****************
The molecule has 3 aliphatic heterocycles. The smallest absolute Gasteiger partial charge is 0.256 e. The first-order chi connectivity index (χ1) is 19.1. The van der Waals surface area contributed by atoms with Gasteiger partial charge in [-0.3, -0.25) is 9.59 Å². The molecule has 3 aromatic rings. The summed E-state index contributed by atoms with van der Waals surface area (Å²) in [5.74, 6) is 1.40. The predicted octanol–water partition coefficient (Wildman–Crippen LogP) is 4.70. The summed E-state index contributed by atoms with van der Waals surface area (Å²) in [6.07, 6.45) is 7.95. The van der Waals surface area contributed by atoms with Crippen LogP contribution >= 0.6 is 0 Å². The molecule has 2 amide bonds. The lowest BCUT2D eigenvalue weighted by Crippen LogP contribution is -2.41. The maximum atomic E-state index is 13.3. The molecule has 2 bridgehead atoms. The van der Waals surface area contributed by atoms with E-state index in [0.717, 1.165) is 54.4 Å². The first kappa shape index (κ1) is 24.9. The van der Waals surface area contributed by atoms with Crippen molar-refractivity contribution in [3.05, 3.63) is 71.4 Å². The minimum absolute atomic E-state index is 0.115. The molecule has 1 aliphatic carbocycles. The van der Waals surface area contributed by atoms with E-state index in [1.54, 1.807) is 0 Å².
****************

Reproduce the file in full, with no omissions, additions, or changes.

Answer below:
The molecule has 3 aliphatic heterocycles. The smallest absolute Gasteiger partial charge is 0.256 e. The first-order chi connectivity index (χ1) is 19.1. The van der Waals surface area contributed by atoms with Gasteiger partial charge in [-0.3, -0.25) is 9.59 Å². The molecule has 3 aromatic rings. The summed E-state index contributed by atoms with van der Waals surface area (Å²) in [5.74, 6) is 1.40. The predicted octanol–water partition coefficient (Wildman–Crippen LogP) is 4.70. The summed E-state index contributed by atoms with van der Waals surface area (Å²) in [6.07, 6.45) is 7.95. The van der Waals surface area contributed by atoms with Crippen LogP contribution >= 0.6 is 0 Å². The molecule has 2 amide bonds. The lowest BCUT2D eigenvalue weighted by Crippen LogP contribution is -2.41. The maximum atomic E-state index is 13.3. The molecule has 2 bridgehead atoms. The van der Waals surface area contributed by atoms with E-state index in [0.717, 1.165) is 54.4 Å². The first kappa shape index (κ1) is 24.9. The van der Waals surface area contributed by atoms with Crippen molar-refractivity contribution in [3.05, 3.63) is 71.4 Å². The minimum absolute atomic E-state index is 0.115. The molecule has 1 aliphatic carbocycles. The van der Waals surface area contributed by atoms with E-state index in [1.54, 1.807) is 0 Å².